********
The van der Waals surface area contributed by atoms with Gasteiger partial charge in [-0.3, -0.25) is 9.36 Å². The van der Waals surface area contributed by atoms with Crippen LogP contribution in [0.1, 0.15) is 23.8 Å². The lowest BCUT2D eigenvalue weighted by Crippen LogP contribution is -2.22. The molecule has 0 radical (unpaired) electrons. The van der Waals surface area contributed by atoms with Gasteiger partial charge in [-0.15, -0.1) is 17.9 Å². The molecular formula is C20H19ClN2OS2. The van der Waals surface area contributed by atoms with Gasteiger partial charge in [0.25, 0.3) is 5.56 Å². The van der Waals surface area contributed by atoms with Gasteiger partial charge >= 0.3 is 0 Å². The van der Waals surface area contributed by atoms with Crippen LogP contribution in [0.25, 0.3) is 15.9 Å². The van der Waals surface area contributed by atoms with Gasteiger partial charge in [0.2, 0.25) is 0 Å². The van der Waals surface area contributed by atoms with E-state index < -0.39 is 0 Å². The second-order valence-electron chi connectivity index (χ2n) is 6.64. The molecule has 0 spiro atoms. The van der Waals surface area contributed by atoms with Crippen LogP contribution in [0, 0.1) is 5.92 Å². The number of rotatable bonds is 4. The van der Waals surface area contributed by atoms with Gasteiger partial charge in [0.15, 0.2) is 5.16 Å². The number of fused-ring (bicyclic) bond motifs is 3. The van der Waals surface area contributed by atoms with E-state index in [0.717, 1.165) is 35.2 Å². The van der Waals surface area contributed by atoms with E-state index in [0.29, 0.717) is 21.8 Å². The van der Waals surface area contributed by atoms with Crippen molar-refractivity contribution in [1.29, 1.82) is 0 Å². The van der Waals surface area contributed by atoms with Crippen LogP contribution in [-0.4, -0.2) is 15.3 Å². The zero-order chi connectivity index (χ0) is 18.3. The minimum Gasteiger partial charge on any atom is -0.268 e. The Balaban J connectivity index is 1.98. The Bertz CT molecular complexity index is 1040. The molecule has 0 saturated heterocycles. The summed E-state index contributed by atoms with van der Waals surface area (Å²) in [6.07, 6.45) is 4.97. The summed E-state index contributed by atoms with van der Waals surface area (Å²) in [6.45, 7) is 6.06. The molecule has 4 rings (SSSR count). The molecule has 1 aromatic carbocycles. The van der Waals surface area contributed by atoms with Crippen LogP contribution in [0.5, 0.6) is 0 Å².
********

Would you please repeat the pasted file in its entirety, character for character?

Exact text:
The van der Waals surface area contributed by atoms with Gasteiger partial charge in [-0.3, -0.25) is 9.36 Å². The van der Waals surface area contributed by atoms with Crippen LogP contribution in [0.1, 0.15) is 23.8 Å². The lowest BCUT2D eigenvalue weighted by Crippen LogP contribution is -2.22. The molecule has 0 radical (unpaired) electrons. The van der Waals surface area contributed by atoms with Gasteiger partial charge in [-0.15, -0.1) is 17.9 Å². The molecular formula is C20H19ClN2OS2. The van der Waals surface area contributed by atoms with Gasteiger partial charge in [0.25, 0.3) is 5.56 Å². The van der Waals surface area contributed by atoms with Gasteiger partial charge >= 0.3 is 0 Å². The van der Waals surface area contributed by atoms with Crippen LogP contribution in [0.25, 0.3) is 15.9 Å². The van der Waals surface area contributed by atoms with Gasteiger partial charge in [0.2, 0.25) is 0 Å². The van der Waals surface area contributed by atoms with E-state index < -0.39 is 0 Å². The second-order valence-electron chi connectivity index (χ2n) is 6.64. The molecule has 0 spiro atoms. The van der Waals surface area contributed by atoms with Crippen LogP contribution in [0, 0.1) is 5.92 Å². The number of rotatable bonds is 4. The van der Waals surface area contributed by atoms with Gasteiger partial charge in [0.15, 0.2) is 5.16 Å². The number of fused-ring (bicyclic) bond motifs is 3. The van der Waals surface area contributed by atoms with E-state index in [0.717, 1.165) is 35.2 Å². The van der Waals surface area contributed by atoms with E-state index in [0.29, 0.717) is 21.8 Å². The van der Waals surface area contributed by atoms with Crippen molar-refractivity contribution in [1.29, 1.82) is 0 Å². The van der Waals surface area contributed by atoms with Crippen LogP contribution in [-0.4, -0.2) is 15.3 Å². The zero-order chi connectivity index (χ0) is 18.3. The minimum Gasteiger partial charge on any atom is -0.268 e. The Balaban J connectivity index is 1.98. The Bertz CT molecular complexity index is 1040. The molecule has 0 saturated heterocycles. The summed E-state index contributed by atoms with van der Waals surface area (Å²) in [6.07, 6.45) is 4.97. The summed E-state index contributed by atoms with van der Waals surface area (Å²) in [6.45, 7) is 6.06. The molecule has 4 rings (SSSR count). The molecule has 1 aromatic carbocycles. The van der Waals surface area contributed by atoms with Crippen LogP contribution in [0.5, 0.6) is 0 Å².